Latin America & Caribbean

World Cup Brazil city guide: Recife

BBC Brazil's Camilla Costa offers an insider's view of the 12 cities hosting matches in this year's Fifa World Cup tournament.

Recife

Overview

Image copyright Google
Image copyright Rafa Medeiros
Image caption The name 'Recife' means reef in Portuguese

Recife is one of the most important state capitals in north-eastern Brazil.

Although it was also colonised by the Portuguese, the city was ruled by the Dutch for 24 years.

Today it is known for its popular culture festivals, as a technology hub and, less auspiciously, high rates of homicide.

Venue

Image copyright Getty Images
Image caption Arena Pernambuco. Capacity: 46,154

Built from scratch, Arena Pernambuco is located in Sao Lourenco da Mata, 14 miles (22km) from Recife's downtown area.

Partly because of the distance from the city, local teams were reluctant to accept the stadium as their home ground.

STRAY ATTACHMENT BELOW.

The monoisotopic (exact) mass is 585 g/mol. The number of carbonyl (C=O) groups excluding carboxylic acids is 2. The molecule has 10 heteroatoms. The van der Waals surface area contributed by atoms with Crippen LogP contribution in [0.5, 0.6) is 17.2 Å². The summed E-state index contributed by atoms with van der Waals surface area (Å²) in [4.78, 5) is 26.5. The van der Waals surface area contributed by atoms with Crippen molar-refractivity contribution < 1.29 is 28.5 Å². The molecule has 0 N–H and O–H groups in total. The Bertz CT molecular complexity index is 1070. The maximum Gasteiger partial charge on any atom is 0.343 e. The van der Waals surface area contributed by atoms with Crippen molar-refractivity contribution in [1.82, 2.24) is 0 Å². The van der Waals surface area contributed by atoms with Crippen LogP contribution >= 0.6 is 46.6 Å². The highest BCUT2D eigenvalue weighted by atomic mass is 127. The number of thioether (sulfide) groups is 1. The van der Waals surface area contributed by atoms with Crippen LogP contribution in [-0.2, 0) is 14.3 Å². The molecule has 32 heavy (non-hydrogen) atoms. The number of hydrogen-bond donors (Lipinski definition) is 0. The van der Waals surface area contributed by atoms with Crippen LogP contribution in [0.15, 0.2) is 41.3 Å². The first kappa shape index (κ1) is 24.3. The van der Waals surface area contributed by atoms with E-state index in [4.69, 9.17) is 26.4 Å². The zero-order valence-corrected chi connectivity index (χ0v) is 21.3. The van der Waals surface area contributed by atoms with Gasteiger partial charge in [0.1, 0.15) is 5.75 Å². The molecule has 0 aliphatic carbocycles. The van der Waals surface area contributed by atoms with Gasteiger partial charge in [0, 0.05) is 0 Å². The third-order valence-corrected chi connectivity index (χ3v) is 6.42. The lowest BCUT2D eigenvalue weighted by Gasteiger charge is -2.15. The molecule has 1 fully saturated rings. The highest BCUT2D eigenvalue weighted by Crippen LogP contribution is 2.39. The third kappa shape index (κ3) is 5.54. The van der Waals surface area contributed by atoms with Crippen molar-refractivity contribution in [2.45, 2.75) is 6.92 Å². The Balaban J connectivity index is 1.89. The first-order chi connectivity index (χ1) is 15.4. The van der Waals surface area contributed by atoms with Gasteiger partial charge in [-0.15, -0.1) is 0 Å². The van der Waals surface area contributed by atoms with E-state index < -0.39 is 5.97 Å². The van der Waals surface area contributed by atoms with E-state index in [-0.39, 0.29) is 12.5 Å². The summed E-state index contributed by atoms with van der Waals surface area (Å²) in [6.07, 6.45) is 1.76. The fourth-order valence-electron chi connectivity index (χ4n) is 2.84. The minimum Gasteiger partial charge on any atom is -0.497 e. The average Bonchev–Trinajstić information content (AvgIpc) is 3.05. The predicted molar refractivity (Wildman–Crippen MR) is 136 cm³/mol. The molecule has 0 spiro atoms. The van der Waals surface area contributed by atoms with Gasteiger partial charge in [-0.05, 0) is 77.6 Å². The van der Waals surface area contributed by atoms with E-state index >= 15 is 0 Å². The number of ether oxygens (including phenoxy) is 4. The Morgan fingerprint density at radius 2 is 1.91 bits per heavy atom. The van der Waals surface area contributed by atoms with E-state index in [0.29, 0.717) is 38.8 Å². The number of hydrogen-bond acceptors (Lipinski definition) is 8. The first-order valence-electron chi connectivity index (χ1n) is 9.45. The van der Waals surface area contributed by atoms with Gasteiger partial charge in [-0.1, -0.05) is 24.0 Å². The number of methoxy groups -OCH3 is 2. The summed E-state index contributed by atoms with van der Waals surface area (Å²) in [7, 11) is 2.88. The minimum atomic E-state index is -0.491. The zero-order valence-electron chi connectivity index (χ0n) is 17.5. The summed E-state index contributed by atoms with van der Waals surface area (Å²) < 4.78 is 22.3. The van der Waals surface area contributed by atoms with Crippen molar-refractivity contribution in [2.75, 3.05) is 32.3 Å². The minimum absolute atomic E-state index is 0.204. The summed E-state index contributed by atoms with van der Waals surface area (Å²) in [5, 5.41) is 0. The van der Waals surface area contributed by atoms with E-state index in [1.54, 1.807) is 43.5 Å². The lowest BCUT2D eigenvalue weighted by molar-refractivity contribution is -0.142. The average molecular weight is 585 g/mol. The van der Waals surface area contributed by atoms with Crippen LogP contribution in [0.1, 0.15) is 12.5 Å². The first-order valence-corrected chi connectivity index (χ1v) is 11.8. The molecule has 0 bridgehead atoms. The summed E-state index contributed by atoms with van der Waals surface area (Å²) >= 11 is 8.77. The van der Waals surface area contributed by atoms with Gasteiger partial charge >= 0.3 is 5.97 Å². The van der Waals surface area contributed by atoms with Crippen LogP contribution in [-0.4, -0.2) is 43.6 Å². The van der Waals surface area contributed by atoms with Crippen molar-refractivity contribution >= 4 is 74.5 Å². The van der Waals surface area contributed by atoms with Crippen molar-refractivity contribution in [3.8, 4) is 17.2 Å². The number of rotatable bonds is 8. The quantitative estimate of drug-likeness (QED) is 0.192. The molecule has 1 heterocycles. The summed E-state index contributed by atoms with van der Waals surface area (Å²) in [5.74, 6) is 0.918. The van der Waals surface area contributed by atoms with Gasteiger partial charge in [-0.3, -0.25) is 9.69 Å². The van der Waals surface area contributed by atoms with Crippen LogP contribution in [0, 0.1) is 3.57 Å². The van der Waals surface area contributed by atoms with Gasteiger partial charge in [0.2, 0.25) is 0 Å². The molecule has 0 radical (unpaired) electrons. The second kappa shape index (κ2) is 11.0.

Nautico, the smallest of Recife's very popular teams, will be based there after the World Cup.

Culture and cuisine

Image copyright Marcio Ribeiro
Image caption Sururu clams are known as poor man's oysters in parts of Brazil

If visiting the city in June, you'll find yourself in the middle of the Sao Joao (Saint John) festival, popular in many parts of Brazil, and rivalled only by carnival in Recife.

Here, the festival has a very special flavour. There are delicacies made from corn and peanuts, eaten to the sound of forro - a traditional folk music.

Recife's caldo de sururu - a soup made with small clams - is one of the city's most famous foods. It is served in bars as a snack, to accompany a cold beer.

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